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Re: If-Modified-Since and forged dated

From: John Franks <john@math.nwu.edu>
Date: Wed, 16 Aug 1995 09:59:30 -0500 (CDT)
Message-Id: <199508161459.JAA04988@hopf.math.nwu.edu>
To: Larry Masinter <masinter@parc.xerox.com>
Cc: http-wg%cuckoo.hpl.hp.com@hplb.hpl.hp.com
According to Larry Masinter:

> * A proxy or cache shouldn't save a document with a future
>   last-modified.

In the absence of another (cleaner) way to prevent caching this will
become the de facto way for a server to tell a client (or proxy) not to cache.

This, in effect, overloads the Last-Modified header so that 

Last-Modified: <date in 2010>

means "please don't cache this document."  This is obscure and error prone.
It would be much better to have a clean, explicit way for a server to request
that a document not be cached by a proxy or client.  The current draft spec
gives a way to make the request of proxies but not of clients.  I would be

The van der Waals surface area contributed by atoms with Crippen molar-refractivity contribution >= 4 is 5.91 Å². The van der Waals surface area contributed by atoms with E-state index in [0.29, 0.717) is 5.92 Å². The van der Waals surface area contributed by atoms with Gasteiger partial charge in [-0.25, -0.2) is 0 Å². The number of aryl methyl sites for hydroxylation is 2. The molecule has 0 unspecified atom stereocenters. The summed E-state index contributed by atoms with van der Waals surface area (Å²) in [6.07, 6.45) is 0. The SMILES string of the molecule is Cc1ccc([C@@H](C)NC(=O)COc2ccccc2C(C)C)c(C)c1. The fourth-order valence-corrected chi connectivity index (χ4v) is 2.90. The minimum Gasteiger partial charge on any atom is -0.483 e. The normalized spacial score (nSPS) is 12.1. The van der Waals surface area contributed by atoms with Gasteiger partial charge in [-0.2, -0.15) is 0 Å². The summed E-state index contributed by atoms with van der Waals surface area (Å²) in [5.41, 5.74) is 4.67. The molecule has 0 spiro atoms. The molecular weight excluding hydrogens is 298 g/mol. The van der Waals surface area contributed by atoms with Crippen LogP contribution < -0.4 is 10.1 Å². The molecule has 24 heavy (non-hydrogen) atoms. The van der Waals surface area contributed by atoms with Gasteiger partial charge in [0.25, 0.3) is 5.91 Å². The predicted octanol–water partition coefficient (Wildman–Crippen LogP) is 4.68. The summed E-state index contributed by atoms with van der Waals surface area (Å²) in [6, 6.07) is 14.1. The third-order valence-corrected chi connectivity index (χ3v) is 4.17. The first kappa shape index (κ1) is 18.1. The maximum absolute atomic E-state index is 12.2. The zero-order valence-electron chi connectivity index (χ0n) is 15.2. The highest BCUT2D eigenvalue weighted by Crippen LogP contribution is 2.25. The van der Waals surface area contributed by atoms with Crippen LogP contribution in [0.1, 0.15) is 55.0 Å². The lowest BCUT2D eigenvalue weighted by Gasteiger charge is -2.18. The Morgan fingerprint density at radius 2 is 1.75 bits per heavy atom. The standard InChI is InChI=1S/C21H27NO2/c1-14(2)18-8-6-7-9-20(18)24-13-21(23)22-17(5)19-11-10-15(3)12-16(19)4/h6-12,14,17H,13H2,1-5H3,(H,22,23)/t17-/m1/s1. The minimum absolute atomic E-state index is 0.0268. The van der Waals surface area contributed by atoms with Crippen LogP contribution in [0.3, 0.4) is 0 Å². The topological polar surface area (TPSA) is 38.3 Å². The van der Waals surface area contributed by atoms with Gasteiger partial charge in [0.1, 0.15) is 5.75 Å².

happy with one request applying to both or separate requests.  I haven't
heard any argument for separate requests.

Someone asked why you would want to request that a document not be
cached by the client in an unshared cache.  There are lots of reasons.  Think
about the famous coffee pot.

There are also reasons that a request not to cache should be orthogonal to
the Expires: header.  The most important in my opinion is that not making
them orthogonal encourages munging the header in order to prevent caching.
Fictitious expire dates overloading this header are a bad idea.  Another
reason is that a document can be *valid* for some period of time even
though a new request will give a different document.  Think of a price
quote made yesterday which will be honored until its expiration date,
but a new quote will have a different price.

John Franks
Received on Wednesday, 16 August 1995 08:00:38 UTC

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